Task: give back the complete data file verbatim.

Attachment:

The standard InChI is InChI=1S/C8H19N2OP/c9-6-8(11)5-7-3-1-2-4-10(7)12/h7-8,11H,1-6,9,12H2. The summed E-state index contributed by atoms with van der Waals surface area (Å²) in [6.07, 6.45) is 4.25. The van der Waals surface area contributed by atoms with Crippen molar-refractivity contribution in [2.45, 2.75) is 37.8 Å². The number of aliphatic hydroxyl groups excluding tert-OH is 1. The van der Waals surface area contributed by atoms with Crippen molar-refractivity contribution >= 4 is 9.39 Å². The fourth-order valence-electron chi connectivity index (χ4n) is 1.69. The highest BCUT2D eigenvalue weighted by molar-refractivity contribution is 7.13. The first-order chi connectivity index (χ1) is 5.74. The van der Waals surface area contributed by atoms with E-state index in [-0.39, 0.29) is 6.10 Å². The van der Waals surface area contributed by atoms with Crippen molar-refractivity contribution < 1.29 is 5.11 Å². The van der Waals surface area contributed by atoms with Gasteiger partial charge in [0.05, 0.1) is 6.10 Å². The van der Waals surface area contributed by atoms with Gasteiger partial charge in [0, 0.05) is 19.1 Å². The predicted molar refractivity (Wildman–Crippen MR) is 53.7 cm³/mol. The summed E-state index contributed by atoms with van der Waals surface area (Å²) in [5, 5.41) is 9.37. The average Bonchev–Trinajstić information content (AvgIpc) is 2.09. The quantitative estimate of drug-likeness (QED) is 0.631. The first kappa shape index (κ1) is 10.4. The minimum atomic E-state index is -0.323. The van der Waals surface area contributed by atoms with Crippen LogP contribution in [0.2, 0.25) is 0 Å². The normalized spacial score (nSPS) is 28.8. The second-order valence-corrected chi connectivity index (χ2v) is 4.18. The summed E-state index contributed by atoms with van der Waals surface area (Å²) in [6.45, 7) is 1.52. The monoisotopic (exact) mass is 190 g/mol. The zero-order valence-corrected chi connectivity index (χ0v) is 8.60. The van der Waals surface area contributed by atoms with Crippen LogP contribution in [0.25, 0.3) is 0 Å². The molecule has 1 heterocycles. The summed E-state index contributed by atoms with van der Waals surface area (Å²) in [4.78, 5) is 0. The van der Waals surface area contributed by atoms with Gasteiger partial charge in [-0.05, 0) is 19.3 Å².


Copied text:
The standard InChI is InChI=1S/C8H19N2OP/c9-6-8(11)5-7-3-1-2-4-10(7)12/h7-8,11H,1-6,9,12H2. The summed E-state index contributed by atoms with van der Waals surface area (Å²) in [6.07, 6.45) is 4.25. The van der Waals surface area contributed by atoms with Crippen molar-refractivity contribution in [2.45, 2.75) is 37.8 Å². The number of aliphatic hydroxyl groups excluding tert-OH is 1. The van der Waals surface area contributed by atoms with Crippen molar-refractivity contribution >= 4 is 9.39 Å². The fourth-order valence-electron chi connectivity index (χ4n) is 1.69. The highest BCUT2D eigenvalue weighted by molar-refractivity contribution is 7.13. The first-order chi connectivity index (χ1) is 5.74. The van der Waals surface area contributed by atoms with E-state index in [-0.39, 0.29) is 6.10 Å². The van der Waals surface area contributed by atoms with Crippen molar-refractivity contribution < 1.29 is 5.11 Å². The van der Waals surface area contributed by atoms with Gasteiger partial charge in [0.05, 0.1) is 6.10 Å². The van der Waals surface area contributed by atoms with Gasteiger partial charge in [0, 0.05) is 19.1 Å². The predicted molar refractivity (Wildman–Crippen MR) is 53.7 cm³/mol. The summed E-state index contributed by atoms with van der Waals surface area (Å²) in [5, 5.41) is 9.37. The average Bonchev–Trinajstić information content (AvgIpc) is 2.09. The quantitative estimate of drug-likeness (QED) is 0.631. The first kappa shape index (κ1) is 10.4. The minimum atomic E-state index is -0.323. The van der Waals surface area contributed by atoms with Crippen LogP contribution in [0.2, 0.25) is 0 Å². The normalized spacial score (nSPS) is 28.8. The second-order valence-corrected chi connectivity index (χ2v) is 4.18. The summed E-state index contributed by atoms with van der Waals surface area (Å²) in [6.45, 7) is 1.52. The monoisotopic (exact) mass is 190 g/mol. The zero-order valence-corrected chi connectivity index (χ0v) is 8.60. The van der Waals surface area contributed by atoms with Crippen LogP contribution in [0.25, 0.3) is 0 Å². The molecule has 1 heterocycles. The summed E-state index contributed by atoms with van der Waals surface area (Å²) in [4.78, 5) is 0. The van der Waals surface area contributed by atoms with Gasteiger partial charge in [-0.05, 0) is 19.3 Å².